I am grateful to Gary Hartenburg for his detailed and thorough response to my article.  My hope in writing the article was not to offer a final verdict, but another perspective in what is already a long conversation about the nature of evangelicalism, both past and future.  In this, my aim was more modest than most commentors noticed:  I offered my reflections not as an expert, but as an insider.  I am, after all, within the young evangelical circle and many of the trends I articulated I have seen in my own life.  Hartenburg’s sensitive reading produced the sort of criticism I hoped for-careful, thoughtful, and constructive.

To the substance of my response, then:

Hartenburg articulates my main thesis this way:  “Because of a deeply rooted desire to be accepted both personally and culturally, young evangelicals increasingly reject, among other things, partisanship, patriotism, their parents’ values on romance and marriage, and old evangelical theology (esp. eschatology).”  While this is a fair reading of the text, which lacked an explicit statement of my project, it is a bit stronger of a thesis than I wanted to make.  While I certainly hit on the young evangelical’s desire to be accepted, I did not mean to suggest that every aspect of the young evangelical ethos was motivated by such a desire.

Indeed, there are two frames of reference in which we might situate the new evangelicals, both of which might be correct.  On the one hand, we might situate them with respect to the surrounding culture.  In this respect, I think that acceptance is a significant motivation.  On the other hand, we need to situate them against our parent’s generation of evangelicalism.  The cosmopolitanism of young evangelicals, for instance, seems to be primarily driven by a reaction against the patriotism of our parent’s generation.  Hence, in the closest statement to a thesis I have, I state, “This new ethos is largely a reaction to the abuses, failures, and excesses of our parents’ generation and contains significant clues as to the future of evangelicalism in America.”

As for the first of Hartenburg’s observations, I think it is exactly right, and in some ways get at the underlying premise or idea of the essay and provide me the opportunity to dispel the notion that I am an uncritical defender of the old-evangelicalism (as some of my critics seem to think).  As a proponent of discussion, I understand the need for authentic questions. Indeed, it has in the past (as Hartenburg knows) been a project of mine to promote such questions. However, my concern is that the methodology of questioning has been released from its proper epistemic moorings (foundationalism).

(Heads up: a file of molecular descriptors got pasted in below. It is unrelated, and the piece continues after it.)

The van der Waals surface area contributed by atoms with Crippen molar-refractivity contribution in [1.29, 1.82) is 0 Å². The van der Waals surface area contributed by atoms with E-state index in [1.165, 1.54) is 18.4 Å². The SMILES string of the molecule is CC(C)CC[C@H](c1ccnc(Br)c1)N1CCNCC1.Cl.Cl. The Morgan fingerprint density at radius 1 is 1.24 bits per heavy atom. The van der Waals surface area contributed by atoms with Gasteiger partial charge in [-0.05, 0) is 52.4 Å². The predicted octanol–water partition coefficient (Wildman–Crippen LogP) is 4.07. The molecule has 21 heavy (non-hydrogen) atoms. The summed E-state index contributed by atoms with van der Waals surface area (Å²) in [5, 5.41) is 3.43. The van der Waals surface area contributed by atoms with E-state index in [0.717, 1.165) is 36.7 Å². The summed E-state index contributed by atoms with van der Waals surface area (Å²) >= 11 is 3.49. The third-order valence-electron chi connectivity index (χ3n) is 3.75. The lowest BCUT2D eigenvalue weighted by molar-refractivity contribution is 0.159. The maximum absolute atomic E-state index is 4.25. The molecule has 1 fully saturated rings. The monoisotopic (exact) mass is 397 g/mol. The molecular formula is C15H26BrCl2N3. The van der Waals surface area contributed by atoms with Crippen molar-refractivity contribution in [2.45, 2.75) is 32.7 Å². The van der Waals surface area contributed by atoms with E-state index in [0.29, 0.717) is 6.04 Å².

Additionally, while Hartenburg is right about the failures of old evangelicals to articulate a viable and robust notion of faith, and to articulate how that faith can coexist with ‘doubt’ (though I might call it something else), my concern is that in their reactions to these problems, young evangelicals will fall too far on the other side of the pendulum and praise doubt for its own sake, without situating it properly within a pedagogical (and soteriological) framework.

This gets at, I think, the undergirding idea of my essay.  In their reaction against the excesses and abuses of evangelicalism, young evangelicals have overreacted and have rejected elements of evangelicalism that are worth keeping, and have offered the world an alternative that shares many of the same problems (hence the title of the essay, which was not meant to be a repudiation of Noll’s classic, but to signal the extension of it into a new generation).

As for Hartenburg’s second observation, it is true I did not highlight the distinction between appearance and reality in politics (or life).  I have made similar observations here at Mere-O in the past, particularly in reference to Mitt Romney’s struggles to appear authentic as a candidate.

However, Hartenburg’s ruminations on the idea of ‘authenticity’ are provocative.  He writes, “The self – as distinct from the soul – is pretty much indefinitely malleable.  This means that being authentic means “being” whatever one fashions oneself to “be.”  On this scheme, choice wins out over nature, at least until soul – as something real and ineliminable – reasserts itself, as it always does, leading to crisis. ”  While Hartenburg attributes the point to me, I am not sure I’m ready to claim it.  My observations of the decisionism of young evangelicalism are not an endorsement.  And the “indefinite malleability” of the self is not something I think I agree upon.  Indeed, I think evangelicalism (which assumes the premise, I think) would be well served and still remain evangelical to reject it.  It is precisely that idea that has led so many young evangelicals to reject their relationship to evangelicalism, a step that (if the self is not indefinitely malleable) is much more difficult.  Like it or not, evangelicalism has shaped me in certain ways that I cannot undo.  While this is difficult for many young evangelicals to accept, it is also an opportunity to experience love and forgiveness.  One thinks of Chesterton at the opening of Orthodoxy:  “I will not call it my philosophy; for I did not make it. God and humanity made it; and it made me.”